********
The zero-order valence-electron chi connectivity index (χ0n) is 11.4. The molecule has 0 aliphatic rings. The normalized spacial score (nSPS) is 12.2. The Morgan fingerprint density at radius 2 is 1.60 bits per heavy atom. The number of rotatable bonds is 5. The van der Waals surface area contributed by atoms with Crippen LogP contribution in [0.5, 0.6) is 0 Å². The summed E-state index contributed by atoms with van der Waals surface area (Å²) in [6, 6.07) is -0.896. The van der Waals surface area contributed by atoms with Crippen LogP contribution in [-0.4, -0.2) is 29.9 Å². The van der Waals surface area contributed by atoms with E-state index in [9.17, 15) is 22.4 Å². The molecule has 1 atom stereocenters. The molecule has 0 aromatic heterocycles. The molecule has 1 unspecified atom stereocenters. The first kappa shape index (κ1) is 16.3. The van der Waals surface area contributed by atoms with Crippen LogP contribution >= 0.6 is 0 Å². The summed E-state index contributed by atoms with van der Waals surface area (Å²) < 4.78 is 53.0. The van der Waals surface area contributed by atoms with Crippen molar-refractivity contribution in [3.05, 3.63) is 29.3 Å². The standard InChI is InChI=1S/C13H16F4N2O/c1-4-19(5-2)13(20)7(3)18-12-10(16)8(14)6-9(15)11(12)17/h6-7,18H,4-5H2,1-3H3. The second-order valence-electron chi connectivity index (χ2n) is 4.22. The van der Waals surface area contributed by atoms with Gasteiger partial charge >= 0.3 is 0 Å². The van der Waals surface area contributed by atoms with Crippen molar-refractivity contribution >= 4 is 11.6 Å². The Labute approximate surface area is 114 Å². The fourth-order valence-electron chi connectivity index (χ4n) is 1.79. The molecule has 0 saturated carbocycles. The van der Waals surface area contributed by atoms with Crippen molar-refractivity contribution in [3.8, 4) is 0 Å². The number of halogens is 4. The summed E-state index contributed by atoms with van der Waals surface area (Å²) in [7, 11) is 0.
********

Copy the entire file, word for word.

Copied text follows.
The zero-order valence-electron chi connectivity index (χ0n) is 11.4. The molecule has 0 aliphatic rings. The normalized spacial score (nSPS) is 12.2. The Morgan fingerprint density at radius 2 is 1.60 bits per heavy atom. The number of rotatable bonds is 5. The van der Waals surface area contributed by atoms with Crippen LogP contribution in [0.5, 0.6) is 0 Å². The summed E-state index contributed by atoms with van der Waals surface area (Å²) in [6, 6.07) is -0.896. The van der Waals surface area contributed by atoms with Crippen LogP contribution in [-0.4, -0.2) is 29.9 Å². The van der Waals surface area contributed by atoms with E-state index in [9.17, 15) is 22.4 Å². The molecule has 1 atom stereocenters. The molecule has 0 aromatic heterocycles. The molecule has 1 unspecified atom stereocenters. The first kappa shape index (κ1) is 16.3. The van der Waals surface area contributed by atoms with Crippen LogP contribution >= 0.6 is 0 Å². The summed E-state index contributed by atoms with van der Waals surface area (Å²) < 4.78 is 53.0. The van der Waals surface area contributed by atoms with Crippen molar-refractivity contribution in [3.05, 3.63) is 29.3 Å². The standard InChI is InChI=1S/C13H16F4N2O/c1-4-19(5-2)13(20)7(3)18-12-10(16)8(14)6-9(15)11(12)17/h6-7,18H,4-5H2,1-3H3. The second-order valence-electron chi connectivity index (χ2n) is 4.22. The van der Waals surface area contributed by atoms with Gasteiger partial charge >= 0.3 is 0 Å². The van der Waals surface area contributed by atoms with Crippen molar-refractivity contribution >= 4 is 11.6 Å². The Labute approximate surface area is 114 Å². The fourth-order valence-electron chi connectivity index (χ4n) is 1.79. The molecule has 0 saturated carbocycles. The van der Waals surface area contributed by atoms with Crippen molar-refractivity contribution in [3.8, 4) is 0 Å². The number of halogens is 4. The summed E-state index contributed by atoms with van der Waals surface area (Å²) in [7, 11) is 0.